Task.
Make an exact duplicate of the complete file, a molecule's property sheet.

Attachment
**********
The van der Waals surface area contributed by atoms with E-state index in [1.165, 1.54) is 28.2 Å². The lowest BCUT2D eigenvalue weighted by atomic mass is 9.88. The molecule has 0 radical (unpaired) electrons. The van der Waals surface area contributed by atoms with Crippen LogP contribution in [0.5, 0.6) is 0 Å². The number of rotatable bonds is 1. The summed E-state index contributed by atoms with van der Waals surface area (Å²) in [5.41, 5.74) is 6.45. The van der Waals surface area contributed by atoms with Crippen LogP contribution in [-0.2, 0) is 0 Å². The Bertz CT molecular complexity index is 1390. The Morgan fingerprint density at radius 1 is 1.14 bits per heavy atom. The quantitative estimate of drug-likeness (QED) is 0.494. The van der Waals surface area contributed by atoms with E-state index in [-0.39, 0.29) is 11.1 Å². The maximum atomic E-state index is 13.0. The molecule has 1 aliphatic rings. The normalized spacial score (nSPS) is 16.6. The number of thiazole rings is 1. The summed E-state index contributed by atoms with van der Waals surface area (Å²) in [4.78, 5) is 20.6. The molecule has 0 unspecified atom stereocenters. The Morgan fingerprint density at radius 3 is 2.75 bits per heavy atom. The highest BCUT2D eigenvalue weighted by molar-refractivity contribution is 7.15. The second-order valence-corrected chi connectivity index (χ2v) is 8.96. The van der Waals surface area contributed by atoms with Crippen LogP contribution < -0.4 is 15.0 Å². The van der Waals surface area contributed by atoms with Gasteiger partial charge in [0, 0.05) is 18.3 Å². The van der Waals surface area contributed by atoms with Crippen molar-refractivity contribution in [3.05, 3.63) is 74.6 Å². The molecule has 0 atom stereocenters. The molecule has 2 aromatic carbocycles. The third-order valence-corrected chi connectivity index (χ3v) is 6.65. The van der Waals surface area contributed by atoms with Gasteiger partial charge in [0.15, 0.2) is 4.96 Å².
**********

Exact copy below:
The van der Waals surface area contributed by atoms with E-state index in [1.165, 1.54) is 28.2 Å². The lowest BCUT2D eigenvalue weighted by atomic mass is 9.88. The molecule has 0 radical (unpaired) electrons. The van der Waals surface area contributed by atoms with Crippen LogP contribution in [0.5, 0.6) is 0 Å². The number of rotatable bonds is 1. The summed E-state index contributed by atoms with van der Waals surface area (Å²) in [5.41, 5.74) is 6.45. The van der Waals surface area contributed by atoms with Crippen LogP contribution in [-0.2, 0) is 0 Å². The Bertz CT molecular complexity index is 1390. The Morgan fingerprint density at radius 1 is 1.14 bits per heavy atom. The quantitative estimate of drug-likeness (QED) is 0.494. The van der Waals surface area contributed by atoms with E-state index in [-0.39, 0.29) is 11.1 Å². The maximum atomic E-state index is 13.0. The molecule has 1 aliphatic rings. The normalized spacial score (nSPS) is 16.6. The number of thiazole rings is 1. The summed E-state index contributed by atoms with van der Waals surface area (Å²) in [4.78, 5) is 20.6. The molecule has 0 unspecified atom stereocenters. The Morgan fingerprint density at radius 3 is 2.75 bits per heavy atom. The highest BCUT2D eigenvalue weighted by molar-refractivity contribution is 7.15. The second-order valence-corrected chi connectivity index (χ2v) is 8.96. The van der Waals surface area contributed by atoms with Crippen LogP contribution < -0.4 is 15.0 Å². The van der Waals surface area contributed by atoms with Gasteiger partial charge in [0, 0.05) is 18.3 Å². The van der Waals surface area contributed by atoms with Crippen molar-refractivity contribution in [3.05, 3.63) is 74.6 Å². The molecule has 0 atom stereocenters. The molecule has 2 aromatic carbocycles. The third-order valence-corrected chi connectivity index (χ3v) is 6.65. The van der Waals surface area contributed by atoms with Gasteiger partial charge in [0.15, 0.2) is 4.96 Å².